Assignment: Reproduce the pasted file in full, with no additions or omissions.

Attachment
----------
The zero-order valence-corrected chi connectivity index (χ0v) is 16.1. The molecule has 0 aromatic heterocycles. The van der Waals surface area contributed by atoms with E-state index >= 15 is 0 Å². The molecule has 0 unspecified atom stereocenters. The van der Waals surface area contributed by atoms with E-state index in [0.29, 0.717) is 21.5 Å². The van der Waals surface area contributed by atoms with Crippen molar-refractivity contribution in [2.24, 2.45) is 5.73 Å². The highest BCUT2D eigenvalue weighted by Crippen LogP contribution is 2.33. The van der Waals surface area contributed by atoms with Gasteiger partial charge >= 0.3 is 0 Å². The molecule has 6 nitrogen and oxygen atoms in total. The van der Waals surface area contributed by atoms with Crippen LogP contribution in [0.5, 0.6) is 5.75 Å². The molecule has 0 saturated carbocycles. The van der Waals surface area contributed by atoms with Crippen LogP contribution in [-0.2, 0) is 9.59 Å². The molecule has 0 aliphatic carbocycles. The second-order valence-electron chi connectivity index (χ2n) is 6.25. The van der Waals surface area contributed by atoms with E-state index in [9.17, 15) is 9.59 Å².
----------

The zero-order valence-corrected chi connectivity index (χ0v) is 16.1. The molecule has 0 aromatic heterocycles. The van der Waals surface area contributed by atoms with E-state index >= 15 is 0 Å². The molecule has 0 unspecified atom stereocenters. The van der Waals surface area contributed by atoms with E-state index in [0.29, 0.717) is 21.5 Å². The van der Waals surface area contributed by atoms with Crippen molar-refractivity contribution in [2.24, 2.45) is 5.73 Å². The highest BCUT2D eigenvalue weighted by Crippen LogP contribution is 2.33. The van der Waals surface area contributed by atoms with Gasteiger partial charge >= 0.3 is 0 Å². The molecule has 6 nitrogen and oxygen atoms in total. The van der Waals surface area contributed by atoms with Crippen LogP contribution in [0.5, 0.6) is 5.75 Å². The molecule has 0 saturated carbocycles. The van der Waals surface area contributed by atoms with Crippen LogP contribution in [-0.2, 0) is 9.59 Å². The molecule has 0 aliphatic carbocycles. The second-order valence-electron chi connectivity index (χ2n) is 6.25. The van der Waals surface area contributed by atoms with E-state index in [9.17, 15) is 9.59 Å².